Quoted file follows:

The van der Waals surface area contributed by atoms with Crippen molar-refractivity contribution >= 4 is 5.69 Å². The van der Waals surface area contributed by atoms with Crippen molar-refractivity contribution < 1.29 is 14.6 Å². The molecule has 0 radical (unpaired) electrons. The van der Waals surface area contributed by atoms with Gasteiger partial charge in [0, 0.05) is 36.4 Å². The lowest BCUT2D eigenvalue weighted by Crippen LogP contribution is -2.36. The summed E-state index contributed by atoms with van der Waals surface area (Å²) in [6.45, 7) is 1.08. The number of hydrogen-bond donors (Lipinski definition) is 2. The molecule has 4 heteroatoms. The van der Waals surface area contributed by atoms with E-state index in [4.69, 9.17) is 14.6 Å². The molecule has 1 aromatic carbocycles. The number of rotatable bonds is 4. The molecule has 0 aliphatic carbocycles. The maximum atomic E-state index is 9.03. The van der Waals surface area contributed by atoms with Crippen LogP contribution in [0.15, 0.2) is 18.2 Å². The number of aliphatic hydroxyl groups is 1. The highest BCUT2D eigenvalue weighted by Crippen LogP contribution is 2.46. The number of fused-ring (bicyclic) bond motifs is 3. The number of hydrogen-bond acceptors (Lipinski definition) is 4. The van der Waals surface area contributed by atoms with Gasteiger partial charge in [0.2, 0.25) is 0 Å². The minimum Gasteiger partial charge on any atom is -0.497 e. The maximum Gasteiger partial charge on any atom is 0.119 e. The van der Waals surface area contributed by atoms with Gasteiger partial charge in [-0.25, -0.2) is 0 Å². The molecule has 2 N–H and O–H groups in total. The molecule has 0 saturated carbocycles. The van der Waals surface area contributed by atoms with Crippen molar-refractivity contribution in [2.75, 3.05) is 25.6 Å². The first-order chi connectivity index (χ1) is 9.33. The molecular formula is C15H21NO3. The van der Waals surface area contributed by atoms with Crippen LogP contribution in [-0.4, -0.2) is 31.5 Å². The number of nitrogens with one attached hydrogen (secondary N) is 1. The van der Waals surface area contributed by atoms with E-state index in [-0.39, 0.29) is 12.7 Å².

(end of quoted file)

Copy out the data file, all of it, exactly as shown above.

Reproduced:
The van der Waals surface area contributed by atoms with Crippen molar-refractivity contribution >= 4 is 5.69 Å². The van der Waals surface area contributed by atoms with Crippen molar-refractivity contribution < 1.29 is 14.6 Å². The molecule has 0 radical (unpaired) electrons. The van der Waals surface area contributed by atoms with Gasteiger partial charge in [0, 0.05) is 36.4 Å². The lowest BCUT2D eigenvalue weighted by Crippen LogP contribution is -2.36. The summed E-state index contributed by atoms with van der Waals surface area (Å²) in [6.45, 7) is 1.08. The number of hydrogen-bond donors (Lipinski definition) is 2. The molecule has 4 heteroatoms. The van der Waals surface area contributed by atoms with E-state index in [4.69, 9.17) is 14.6 Å². The molecule has 1 aromatic carbocycles. The number of rotatable bonds is 4. The molecule has 0 aliphatic carbocycles. The maximum atomic E-state index is 9.03. The van der Waals surface area contributed by atoms with Crippen LogP contribution in [0.15, 0.2) is 18.2 Å². The number of aliphatic hydroxyl groups is 1. The highest BCUT2D eigenvalue weighted by Crippen LogP contribution is 2.46. The number of fused-ring (bicyclic) bond motifs is 3. The number of hydrogen-bond acceptors (Lipinski definition) is 4. The van der Waals surface area contributed by atoms with Gasteiger partial charge in [0.2, 0.25) is 0 Å². The minimum Gasteiger partial charge on any atom is -0.497 e. The maximum Gasteiger partial charge on any atom is 0.119 e. The van der Waals surface area contributed by atoms with Gasteiger partial charge in [-0.25, -0.2) is 0 Å². The molecule has 2 N–H and O–H groups in total. The molecule has 0 saturated carbocycles. The van der Waals surface area contributed by atoms with Crippen molar-refractivity contribution in [2.75, 3.05) is 25.6 Å². The first-order chi connectivity index (χ1) is 9.33. The molecular formula is C15H21NO3. The van der Waals surface area contributed by atoms with Crippen LogP contribution in [-0.4, -0.2) is 31.5 Å². The number of nitrogens with one attached hydrogen (secondary N) is 1. The van der Waals surface area contributed by atoms with E-state index in [-0.39, 0.29) is 12.7 Å².